Nothing says subversive like a good horror film, and Tobe Hooper’s The Texas Chainsaw Massacre 2 (1986) is as subversive as they come—and also one of those rare instances where a sequel is actually better than the original. This is an angry film that’s nothing less than a blistering attack on the decade in which it was made. It’s open season on yuppies, family values and Reaganism—not necessarily in that order, and housed in a movie that wisely never forgets it’s a horror picture. It’s a horror picture built on satire, but its horror is intense, its suspense is palpable and its gore and grue very red indeed—so much so that it went out unrated. And the cherry on top of it all is a nutso performance from Dennis Hopper that rivals his Frank Booth in the same year’s Blue Velvet.
Hooper’s film can be taken as simply a horror picture if the idea that it’s more than that bothers some viewers (and it will, I’m sure). It certainly is a horror movie—one that even a lot of horror fans thought went too far at the time of its release. But taking this view really sells the movie short. Truth is that Hooper’s original Texas Chainsaw Massacre (1974) was not exactly apolitical. Its depiction of the “Chainsaw clan” is similar to the one found here—a group of people forming a tightly-knit family group, mired in the past and unable to cope with the world at large to a point of depraved insanity. Chainsaw 2 merely ups the content—though “merely” perhaps understates the case.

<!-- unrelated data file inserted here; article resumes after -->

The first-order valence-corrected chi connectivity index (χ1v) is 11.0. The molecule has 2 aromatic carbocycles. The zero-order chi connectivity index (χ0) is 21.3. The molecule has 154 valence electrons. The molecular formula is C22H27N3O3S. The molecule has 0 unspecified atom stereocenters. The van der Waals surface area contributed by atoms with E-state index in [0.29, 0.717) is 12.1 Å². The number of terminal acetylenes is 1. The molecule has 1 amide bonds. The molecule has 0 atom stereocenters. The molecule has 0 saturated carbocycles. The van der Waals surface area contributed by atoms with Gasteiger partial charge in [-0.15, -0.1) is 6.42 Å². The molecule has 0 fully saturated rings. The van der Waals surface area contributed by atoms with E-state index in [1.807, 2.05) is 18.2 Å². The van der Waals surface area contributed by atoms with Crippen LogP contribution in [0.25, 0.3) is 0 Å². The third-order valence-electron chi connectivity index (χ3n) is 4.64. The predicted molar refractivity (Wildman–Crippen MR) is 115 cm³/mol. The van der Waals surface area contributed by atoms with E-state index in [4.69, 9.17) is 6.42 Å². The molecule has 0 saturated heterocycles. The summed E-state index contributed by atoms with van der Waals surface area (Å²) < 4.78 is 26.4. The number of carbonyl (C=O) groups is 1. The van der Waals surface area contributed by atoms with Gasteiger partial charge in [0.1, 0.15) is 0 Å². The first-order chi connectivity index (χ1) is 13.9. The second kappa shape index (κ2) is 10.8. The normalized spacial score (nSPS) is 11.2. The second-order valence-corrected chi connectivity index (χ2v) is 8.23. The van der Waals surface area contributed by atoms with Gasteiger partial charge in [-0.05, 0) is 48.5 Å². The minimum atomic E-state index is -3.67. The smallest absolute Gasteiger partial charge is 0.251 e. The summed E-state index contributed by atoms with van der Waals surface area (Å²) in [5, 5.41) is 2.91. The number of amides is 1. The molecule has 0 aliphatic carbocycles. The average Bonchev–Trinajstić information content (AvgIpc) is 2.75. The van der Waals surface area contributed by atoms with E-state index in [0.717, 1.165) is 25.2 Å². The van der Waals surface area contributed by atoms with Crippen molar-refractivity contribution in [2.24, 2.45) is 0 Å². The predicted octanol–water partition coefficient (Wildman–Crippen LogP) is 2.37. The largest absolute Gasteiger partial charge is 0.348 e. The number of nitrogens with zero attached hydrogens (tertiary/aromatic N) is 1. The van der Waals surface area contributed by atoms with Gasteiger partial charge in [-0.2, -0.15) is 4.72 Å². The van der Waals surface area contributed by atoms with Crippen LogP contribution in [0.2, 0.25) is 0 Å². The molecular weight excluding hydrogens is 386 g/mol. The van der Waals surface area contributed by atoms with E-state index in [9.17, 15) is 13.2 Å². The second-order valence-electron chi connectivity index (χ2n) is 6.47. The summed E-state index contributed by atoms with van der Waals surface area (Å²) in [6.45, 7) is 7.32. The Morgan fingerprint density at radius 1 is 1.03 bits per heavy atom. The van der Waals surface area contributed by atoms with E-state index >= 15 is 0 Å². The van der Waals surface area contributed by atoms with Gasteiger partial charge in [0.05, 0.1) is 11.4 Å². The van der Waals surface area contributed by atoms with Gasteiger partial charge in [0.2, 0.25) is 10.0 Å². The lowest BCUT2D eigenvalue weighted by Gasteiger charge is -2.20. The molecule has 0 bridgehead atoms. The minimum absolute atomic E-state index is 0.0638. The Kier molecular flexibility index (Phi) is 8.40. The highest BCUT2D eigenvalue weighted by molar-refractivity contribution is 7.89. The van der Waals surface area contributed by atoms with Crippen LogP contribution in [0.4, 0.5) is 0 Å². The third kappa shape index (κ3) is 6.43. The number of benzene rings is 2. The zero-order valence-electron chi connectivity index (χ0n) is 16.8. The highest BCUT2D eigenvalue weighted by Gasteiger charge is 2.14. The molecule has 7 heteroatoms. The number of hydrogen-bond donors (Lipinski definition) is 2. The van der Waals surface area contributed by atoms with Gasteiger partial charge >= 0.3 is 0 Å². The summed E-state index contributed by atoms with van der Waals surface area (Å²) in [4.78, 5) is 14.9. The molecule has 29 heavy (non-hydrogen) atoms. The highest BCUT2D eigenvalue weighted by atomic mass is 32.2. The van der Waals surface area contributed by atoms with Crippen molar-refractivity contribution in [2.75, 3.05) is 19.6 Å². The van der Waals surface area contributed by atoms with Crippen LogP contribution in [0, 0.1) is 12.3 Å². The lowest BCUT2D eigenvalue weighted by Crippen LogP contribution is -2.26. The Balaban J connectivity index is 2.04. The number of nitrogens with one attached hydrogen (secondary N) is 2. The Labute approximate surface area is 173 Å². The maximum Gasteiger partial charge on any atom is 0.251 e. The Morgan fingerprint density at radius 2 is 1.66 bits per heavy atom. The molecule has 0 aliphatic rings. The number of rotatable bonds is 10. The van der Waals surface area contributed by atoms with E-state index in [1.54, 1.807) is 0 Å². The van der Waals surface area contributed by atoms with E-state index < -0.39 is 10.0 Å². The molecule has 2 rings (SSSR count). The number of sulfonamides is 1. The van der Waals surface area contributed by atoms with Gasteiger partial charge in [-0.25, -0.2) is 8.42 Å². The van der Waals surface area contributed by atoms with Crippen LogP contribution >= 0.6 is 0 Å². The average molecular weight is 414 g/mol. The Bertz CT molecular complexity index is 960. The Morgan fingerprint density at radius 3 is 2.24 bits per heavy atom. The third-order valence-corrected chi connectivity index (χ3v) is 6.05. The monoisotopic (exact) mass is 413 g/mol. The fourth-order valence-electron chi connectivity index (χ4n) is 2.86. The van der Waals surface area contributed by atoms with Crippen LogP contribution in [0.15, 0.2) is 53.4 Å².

Here we have the “perfect” family unit, espousing the capitalist American dream at every turn—and seemingly unaware of any disconnect between their murderous, cannibalistic ways and the world at large. They live in the subterranean ruins of a theme park gone to seed, which the Bill Moseley character—a seriously deranged Vietnam veteran—wants to revive as “NamLand” (“It’s what the public wants!”). Jim Siedow’s character speaks almost entirely in bromides and bumper-sticker slogans—and considers himself the embodiment of the entrepreneurial spirit, regardless of the fact that his product is chili made from human beings (“The secret is the meat”). And like so many politicians, the characters “live on fear,” something the film makes abundantly clear throughout. That the film satirizes its own era seems hard to miss.
But as horror—with a heavy helping of black comedy—it works, too. It has a solid atmosphere—despite its apparent small budget—and the production design is weirdly beautiful (and disturbing). The acting is first rate throughout—at least for the kind of movie it is; this doesn’t call for subtlety. Special mention should be made of Caroline Williams in the lead role. Not only is she excellent and believable, but this has to be one of gamest performances in any horror film. Hooper clearly put her through the ringer making the film and she took it all. Whether the film really goes too far is, I guess, a matter of taste. It certainly doesn’t shy away from anything. But compared to today’s torture porn, it seems almost mild—or maybe it’s just that it doesn’t present sadism for its own sake.